Friday, January 08, 2016

The Story Within the Bible 2


The Story within the Bible
There is a story "inside" the Bible, so to speak. Different people and groups put that story together in slightly different ways. But it is a story that starts in a way even before the first verse of Genesis (the first book) and one that continues a long time after the last verse of Revelation (the last book).

This story is the story of God, in the first place. Christians believe that God has always existed and will continue to exist forever. In fact, Christians believe that God is the only "necessary" being--he is the only thing that exists that must exist. Everything else could come and go. Everything else could in theory be destroyed. But God is existence. Nothing can destroy him.

The story "inside" the Bible is the story Christians hear when they read the Bible. It is a story not only about God but especially about God's relationship with humanity. The story of humanity started in the plans of God but hit the ground running with God's creation of humanity and the world in Genesis 1. Although the story continues forever, the Bible leaves off in Revelation 22 with a world restored to what God wanted it to be, a perfect world where God and humanity live in perfect fellowship forever.

You might think of the Old Testament and the New Testament as part one and part two of the story. The first part of the story focuses on God's relationship with one particular group within humanity, a people called Israelites. They are the ancestors of Jews today. Think of it as a test case. God reaches out to one of the peoples of the earth in order to "pilot" salvation.

Salvation is, well, saving something. In the Christian understanding of the Bible's story, humanity is not currently where it should be. God created humanity to have a strong connection and relationship with him. [1] But humanity as a whole currently does not have that strong connection. Christians read the story of Adam and Eve in the second and third chapters of the Bible (Genesis 2-3) to indicate that we currently find ourselves alienated from God in our default state. [2]

In the analysis of the story within the Bible, a thinker named N. T. Wright sees the first three of a five act drama. [3] The first is the creation of the world. The second is the "Fall," when Adam and Eve alienate us all from God. The third is then the story of God walking with Israel in the pages of the Old Testament. God gives them a law that showed us not only what right and wrong basically looks like (the Ten Commandments) but that also shows us how God meets specific people with their particular needs.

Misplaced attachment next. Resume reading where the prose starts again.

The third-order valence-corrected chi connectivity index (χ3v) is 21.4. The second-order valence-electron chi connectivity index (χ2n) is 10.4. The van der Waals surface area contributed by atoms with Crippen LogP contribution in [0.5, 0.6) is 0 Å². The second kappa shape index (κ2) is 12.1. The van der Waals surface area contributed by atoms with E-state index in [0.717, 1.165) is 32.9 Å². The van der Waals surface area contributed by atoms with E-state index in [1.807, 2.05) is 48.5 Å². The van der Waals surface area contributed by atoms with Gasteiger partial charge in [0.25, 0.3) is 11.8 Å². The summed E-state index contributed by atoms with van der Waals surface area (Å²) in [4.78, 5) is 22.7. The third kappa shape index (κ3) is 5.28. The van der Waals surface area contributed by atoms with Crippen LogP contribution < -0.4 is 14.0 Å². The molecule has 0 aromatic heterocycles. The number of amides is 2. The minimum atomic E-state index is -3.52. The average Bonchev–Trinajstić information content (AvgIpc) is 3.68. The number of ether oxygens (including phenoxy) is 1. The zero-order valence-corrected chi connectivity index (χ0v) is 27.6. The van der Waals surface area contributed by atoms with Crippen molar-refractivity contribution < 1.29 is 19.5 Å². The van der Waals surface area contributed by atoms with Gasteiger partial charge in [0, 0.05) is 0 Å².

In Wright's analysis, the New Testament then clues us in on the rest of the story. "Act 4" is Jesus, where God actually becomes a human being and models the perfect human life for us. The "act" while he is on earth ends with his horrific death by being nailed to a cross, his "crucifixion" by the Romans, who were in control of all the land around the Mediterranean Sea at the time. With Jesus' death, God showed us that he loves us, that he identifies with our pain and suffering, and he satisfied the order of things (more on that to come).

But Jesus' death was not the end of him. God raises him from the dead and enthrones him as the king of the universe. He will come again, in the final act, and he will finalize salvation and the restoration of the world. In particular, those who die before he returns will rise from the dead just like he did. In fact, he has made it possible.

The final act is then the current age, the age in which God walks with humanity through what we call the "Church," the collection of all those who have confessed that Jesus is king. God has made his presence and power known to all those who trust in him, a down payment of the final and full restoration of humanity that is still to come.

That is the story within the Bible. It is the story of God's walk with humanity, starting with creation, persisting through our alienation from God, but that will end in the restoration and completion of everything. Christians believe that the world will once more enjoy a strong connection and relationship with God again. Right will prevail, and injustice will come to an end.

[1] Traditionally, we refer to God as a "he," although God doesn't literally have any sexual organs. In a world where most leaders and kings were men, it is understandable that God primarily revealed himself in male terms, although female images are used of God in the Bible as well (e.g., Hos. 11:3-4).

[2] Jews do not read the story in quite that way. It makes a difference whether you read the Old Testament in the light of the New Testament or whether you just read the "Jewish Scriptures" on their own.

[3] N. T. Wright, Scripture and the Authority of God: How to Read the Bible Today (San Francisco: HarperOne, 2011).

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